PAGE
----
For the past 2 days Creative Commons has had their first ever Regional Convening in Africa taking place in Entebbe, Uganda.
As we are all aware, Creative Commons (CC) Corporation stewards a set of standardised copyright licenses to provide simple, standardised alternatives to the “all rights reserved” paradigm of traditional copyright. In an earlier post, IPKenya has cited Creative Commons as a possible licensing option for creators posting their works online in Kenya.
With that said, IPKenya has chosen to focus on CC because CC requires a certain level of copyright consciousness within the environment it operates for CC to play its intended role. Therefore while Kenya works towards creating an environment where traditional copyright and CC can coexist and function side by side, most creators of copyright works, in the interim, will have only two choices: share with no restrictions or not share at all online. The reason for this is two fold: firstly, the current lack of a robust system for traditional copyright enforcement and administration and secondly the problem of attitudes and/or culture.
With regard to the first problem, it must be stated from the outset that KECOBO is working hard to implement and enforce the provisions of the Copyright Act. But Kenya still continues to suffer from a total lack of awareness of copyright among its people and poor government enforcement of copyright and related rights throughout the country. There are those Kenyans who do not understand what copyright is and what copyright licensing is about. Then there are those Kenyans who know something about copyright but simply choose to break copyright laws because they know that no enforcement agency will come after them. In such an environment where does one even begin to contemplate the success of CC?
With regard to the second problem, experience continues to show that the new copy-paste way of life among Kenyans leads many to misappropriate and misuse online copyright works regardless of whether the copyright owner’s site reads: “All Rights Reserved” or “Some Rights Reserved”. In fact in Kenya, plagiarism and copyright infringement are so rampant, creators of copyright works in Kenya have learnt the hard way to post materials online at their own risk. Therefore there is need to foster a new culture of respect for intellectual property and in particular an appreciation of the economic and moral rights belonging to copyright owners.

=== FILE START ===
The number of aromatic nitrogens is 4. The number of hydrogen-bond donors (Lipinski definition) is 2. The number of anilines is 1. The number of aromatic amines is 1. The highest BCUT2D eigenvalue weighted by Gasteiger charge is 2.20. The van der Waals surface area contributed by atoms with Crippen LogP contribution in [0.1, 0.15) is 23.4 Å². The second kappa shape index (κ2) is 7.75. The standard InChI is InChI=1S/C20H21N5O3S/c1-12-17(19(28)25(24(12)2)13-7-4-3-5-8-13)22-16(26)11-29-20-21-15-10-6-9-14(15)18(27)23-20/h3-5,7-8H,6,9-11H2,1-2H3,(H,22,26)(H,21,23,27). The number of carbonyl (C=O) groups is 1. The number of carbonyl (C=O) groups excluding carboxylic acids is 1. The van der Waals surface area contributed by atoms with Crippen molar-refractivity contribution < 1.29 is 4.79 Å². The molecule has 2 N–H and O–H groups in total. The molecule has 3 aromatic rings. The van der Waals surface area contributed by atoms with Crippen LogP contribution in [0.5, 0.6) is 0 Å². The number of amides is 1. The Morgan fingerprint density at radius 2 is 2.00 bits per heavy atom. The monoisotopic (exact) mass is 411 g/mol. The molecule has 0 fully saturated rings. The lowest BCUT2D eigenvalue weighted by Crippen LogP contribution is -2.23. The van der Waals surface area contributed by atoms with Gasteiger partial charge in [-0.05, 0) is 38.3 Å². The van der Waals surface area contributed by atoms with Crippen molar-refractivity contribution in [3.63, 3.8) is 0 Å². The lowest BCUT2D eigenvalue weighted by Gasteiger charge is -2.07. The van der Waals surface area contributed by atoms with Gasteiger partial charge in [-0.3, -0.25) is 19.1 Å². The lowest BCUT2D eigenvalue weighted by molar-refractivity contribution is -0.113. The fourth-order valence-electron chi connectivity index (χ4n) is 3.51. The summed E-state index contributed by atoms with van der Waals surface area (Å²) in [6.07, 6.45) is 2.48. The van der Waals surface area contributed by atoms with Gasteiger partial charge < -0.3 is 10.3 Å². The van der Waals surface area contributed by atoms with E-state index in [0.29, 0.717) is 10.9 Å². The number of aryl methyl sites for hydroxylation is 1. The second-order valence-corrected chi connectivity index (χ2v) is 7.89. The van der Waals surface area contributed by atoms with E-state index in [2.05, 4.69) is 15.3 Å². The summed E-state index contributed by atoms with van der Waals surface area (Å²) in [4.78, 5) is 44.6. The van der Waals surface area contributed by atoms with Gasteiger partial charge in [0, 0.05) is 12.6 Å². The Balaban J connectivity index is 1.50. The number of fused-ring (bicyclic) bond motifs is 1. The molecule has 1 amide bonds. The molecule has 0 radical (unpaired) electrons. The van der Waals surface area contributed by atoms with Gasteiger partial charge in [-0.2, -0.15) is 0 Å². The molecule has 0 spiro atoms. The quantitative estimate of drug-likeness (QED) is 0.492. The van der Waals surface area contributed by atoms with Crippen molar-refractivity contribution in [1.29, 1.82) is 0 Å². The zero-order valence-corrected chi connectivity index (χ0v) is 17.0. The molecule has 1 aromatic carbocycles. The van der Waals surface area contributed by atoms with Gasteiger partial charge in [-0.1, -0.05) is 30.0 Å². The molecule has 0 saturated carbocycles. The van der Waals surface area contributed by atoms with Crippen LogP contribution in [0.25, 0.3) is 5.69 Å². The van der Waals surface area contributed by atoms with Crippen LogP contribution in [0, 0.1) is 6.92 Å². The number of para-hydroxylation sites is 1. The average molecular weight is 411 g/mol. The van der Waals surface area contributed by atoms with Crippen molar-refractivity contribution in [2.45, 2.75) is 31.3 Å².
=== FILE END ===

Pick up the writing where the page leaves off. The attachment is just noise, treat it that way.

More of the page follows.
The challenge is therefore to create an environment where traditional copyright and CC can work hand in hand. As long as copyright infringement in Kenya continues to go unreported and unpunished, the general public will continue to misappropriate and misuse the copyright works of others even more so in the digital environment.
Here are a few thoughts:
1. Digital content creators must find ways of coming up with technological protection measures that reduce copying of their work. The production and dissemination of these TPMs to copyright owners could then be subsidised by the Government.
2. KECOBO must strengthen its arbitration/mediation role so as to deal with rising cases of online piracy, plagiarism and copyright infringement and set out deterrent measures including stiff fines and other penalties for infringers.
3. Digital content creators and KECOBO must agree on a system of reporting copyright infringement in a manner that allows KECOBO to effectively play the role of arbiter and balance the interests of both the copyright holders and the copyright users.
4. The mandate of the newly established Competent Authority under the Copyright Act must be expanded to allow it to hear matters relating to copyright ownership disputes.
Last but not least
5. KECOBO must continue and intensify its efforts to create awareness and educate members of the public on basic copyright rules and principles. Digital content creators must assist KECOBO in this endeavour by forming groups that promote the dissemination of information and advice on copyright and related rights.
IPKenya argues that Kenya as a knowledge economy must reach a certain optimal level in terms of its use of the traditional copyright system before Creative Commons can truly begin to flourish among all copyright creators and users beyond just librarians, archivists, curators and governments.